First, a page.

If enemies are left to their own volition for too long, they will begin to charge up an attack, though that can be interrupted by attacking them, which resets their ‘attack charge.’ Still, if an enemy does attack, there is a way to counter, which usually requires good timing and reflexes. Battles are simple at the onset, but as more enemies begin to attack Sasha at once, you’ll have to learn to balance your time between each foe, dishing out a little damage on one enemy before switching back to another before you get attacked.


While there’s nothing prohibiting you from swiping like a sugar-fueled toddler, Severed rewards finesse and patience through a focus meter. Said meter builds up as you land attacks on your enemies, with successive attacks adding more to your meter (through a multiplier). Missing or getting attacked yourself resets this meter, so careful play is encouraged. This focus meter isn’t that important in the heat of battle, but it is necessary to pay attention to it in order to level up Sasha.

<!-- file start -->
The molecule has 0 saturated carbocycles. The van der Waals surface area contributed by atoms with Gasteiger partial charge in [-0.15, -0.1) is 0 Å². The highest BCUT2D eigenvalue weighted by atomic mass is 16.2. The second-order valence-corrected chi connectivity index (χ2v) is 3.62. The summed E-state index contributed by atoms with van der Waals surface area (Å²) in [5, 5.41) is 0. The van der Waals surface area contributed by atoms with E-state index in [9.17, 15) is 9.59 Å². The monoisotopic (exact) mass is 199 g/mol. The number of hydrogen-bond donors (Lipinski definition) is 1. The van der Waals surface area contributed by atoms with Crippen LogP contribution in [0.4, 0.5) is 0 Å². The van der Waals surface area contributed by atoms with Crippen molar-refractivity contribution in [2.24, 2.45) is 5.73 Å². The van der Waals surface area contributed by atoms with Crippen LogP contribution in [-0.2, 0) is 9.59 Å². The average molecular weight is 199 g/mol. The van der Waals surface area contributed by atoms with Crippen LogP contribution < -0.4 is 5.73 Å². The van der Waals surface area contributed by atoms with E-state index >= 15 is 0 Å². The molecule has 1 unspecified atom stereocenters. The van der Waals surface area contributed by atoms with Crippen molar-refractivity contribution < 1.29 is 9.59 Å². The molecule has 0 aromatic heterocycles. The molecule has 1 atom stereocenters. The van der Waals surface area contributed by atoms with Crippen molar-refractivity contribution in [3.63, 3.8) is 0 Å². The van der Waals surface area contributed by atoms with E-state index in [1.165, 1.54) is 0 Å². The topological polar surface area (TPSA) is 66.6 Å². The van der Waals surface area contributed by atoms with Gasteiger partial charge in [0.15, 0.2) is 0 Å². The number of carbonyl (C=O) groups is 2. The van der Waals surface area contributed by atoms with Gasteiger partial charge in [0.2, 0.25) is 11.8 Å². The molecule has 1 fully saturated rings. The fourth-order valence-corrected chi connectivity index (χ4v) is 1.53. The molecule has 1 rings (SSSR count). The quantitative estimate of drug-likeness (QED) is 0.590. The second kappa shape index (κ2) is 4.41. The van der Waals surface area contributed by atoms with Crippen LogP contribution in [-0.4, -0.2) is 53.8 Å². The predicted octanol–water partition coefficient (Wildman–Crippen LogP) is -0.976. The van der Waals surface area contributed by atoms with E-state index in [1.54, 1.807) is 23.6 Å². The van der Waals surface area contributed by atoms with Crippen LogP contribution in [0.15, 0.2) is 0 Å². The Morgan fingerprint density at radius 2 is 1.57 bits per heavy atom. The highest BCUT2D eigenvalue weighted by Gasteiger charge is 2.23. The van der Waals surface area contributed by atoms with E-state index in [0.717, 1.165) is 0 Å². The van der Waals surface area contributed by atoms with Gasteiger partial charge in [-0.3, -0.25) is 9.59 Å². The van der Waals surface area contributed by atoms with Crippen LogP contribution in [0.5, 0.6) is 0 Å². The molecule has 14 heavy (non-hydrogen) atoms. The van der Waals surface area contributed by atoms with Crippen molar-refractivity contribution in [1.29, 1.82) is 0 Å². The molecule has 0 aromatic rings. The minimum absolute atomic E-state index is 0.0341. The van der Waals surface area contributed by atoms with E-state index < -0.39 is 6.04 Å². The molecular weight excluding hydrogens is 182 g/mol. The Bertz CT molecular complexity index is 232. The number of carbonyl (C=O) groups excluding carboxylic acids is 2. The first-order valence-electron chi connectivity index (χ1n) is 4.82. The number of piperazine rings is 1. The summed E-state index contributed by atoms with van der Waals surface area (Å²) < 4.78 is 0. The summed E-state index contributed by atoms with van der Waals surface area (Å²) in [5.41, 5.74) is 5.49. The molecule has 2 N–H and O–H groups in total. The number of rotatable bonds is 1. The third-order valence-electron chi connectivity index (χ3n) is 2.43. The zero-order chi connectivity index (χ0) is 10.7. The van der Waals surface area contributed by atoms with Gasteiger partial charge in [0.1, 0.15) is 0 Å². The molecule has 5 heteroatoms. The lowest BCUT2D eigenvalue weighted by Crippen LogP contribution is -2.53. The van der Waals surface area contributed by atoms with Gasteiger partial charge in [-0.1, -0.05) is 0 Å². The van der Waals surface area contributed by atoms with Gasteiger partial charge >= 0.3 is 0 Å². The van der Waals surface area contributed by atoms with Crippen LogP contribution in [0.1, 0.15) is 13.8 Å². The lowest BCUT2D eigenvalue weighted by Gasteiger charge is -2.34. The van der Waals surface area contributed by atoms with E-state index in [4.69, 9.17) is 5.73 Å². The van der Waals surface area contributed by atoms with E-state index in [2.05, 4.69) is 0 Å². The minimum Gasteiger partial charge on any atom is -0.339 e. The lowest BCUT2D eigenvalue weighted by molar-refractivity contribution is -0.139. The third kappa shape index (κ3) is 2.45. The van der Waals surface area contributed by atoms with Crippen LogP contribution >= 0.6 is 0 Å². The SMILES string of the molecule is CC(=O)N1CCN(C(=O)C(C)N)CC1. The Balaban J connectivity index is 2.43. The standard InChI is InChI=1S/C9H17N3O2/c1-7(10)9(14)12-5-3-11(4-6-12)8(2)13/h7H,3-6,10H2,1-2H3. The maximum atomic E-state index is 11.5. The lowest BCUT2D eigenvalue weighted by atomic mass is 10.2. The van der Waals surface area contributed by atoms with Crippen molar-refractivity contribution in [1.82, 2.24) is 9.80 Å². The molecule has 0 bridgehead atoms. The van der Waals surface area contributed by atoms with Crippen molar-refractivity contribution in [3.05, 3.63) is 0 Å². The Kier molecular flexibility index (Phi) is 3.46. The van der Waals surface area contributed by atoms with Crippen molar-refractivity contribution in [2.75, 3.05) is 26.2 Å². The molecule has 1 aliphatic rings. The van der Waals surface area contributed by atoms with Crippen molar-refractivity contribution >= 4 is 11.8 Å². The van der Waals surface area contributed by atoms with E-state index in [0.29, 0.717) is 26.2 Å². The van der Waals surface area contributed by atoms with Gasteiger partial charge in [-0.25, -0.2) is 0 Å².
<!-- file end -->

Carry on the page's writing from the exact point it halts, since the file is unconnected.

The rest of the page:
You see, if you manage to fill your focus meter before you defeat an enemy, a quick time event of sorts will trigger when you land the final blow. Completing this successfully will allow you to collect the leftover body parts and organs of your foes, which is needed to upgrade Sasha’s sword, armor and other abilities. It might sound odd, but Severed has a fascination with body parts and limbs, specifically those that aren’t exactly intact. Did I mention that Sasha starts the game with her left arm missing?

While its colorful and twisted visuals are a definite highlight, Severed’s biggest success is its unique brand of touch-focused combat, which manages to keep you engaged for the eight or so hours your first playthrough will last, though ardent fans can extend that playtime by uncovering all of the game’s secrets. With a killer soundtrack to boot, there really is no reason not to give Severed a go, assuming you have a Vita in the first place.

This review is based on the PlayStation Vita exclusive, which we were provided with for review.

Severed Review

While a touch-focused first person dungeon crawler might sound crazy on paper, Severed's unique brand of combat is as deep as it is engaging.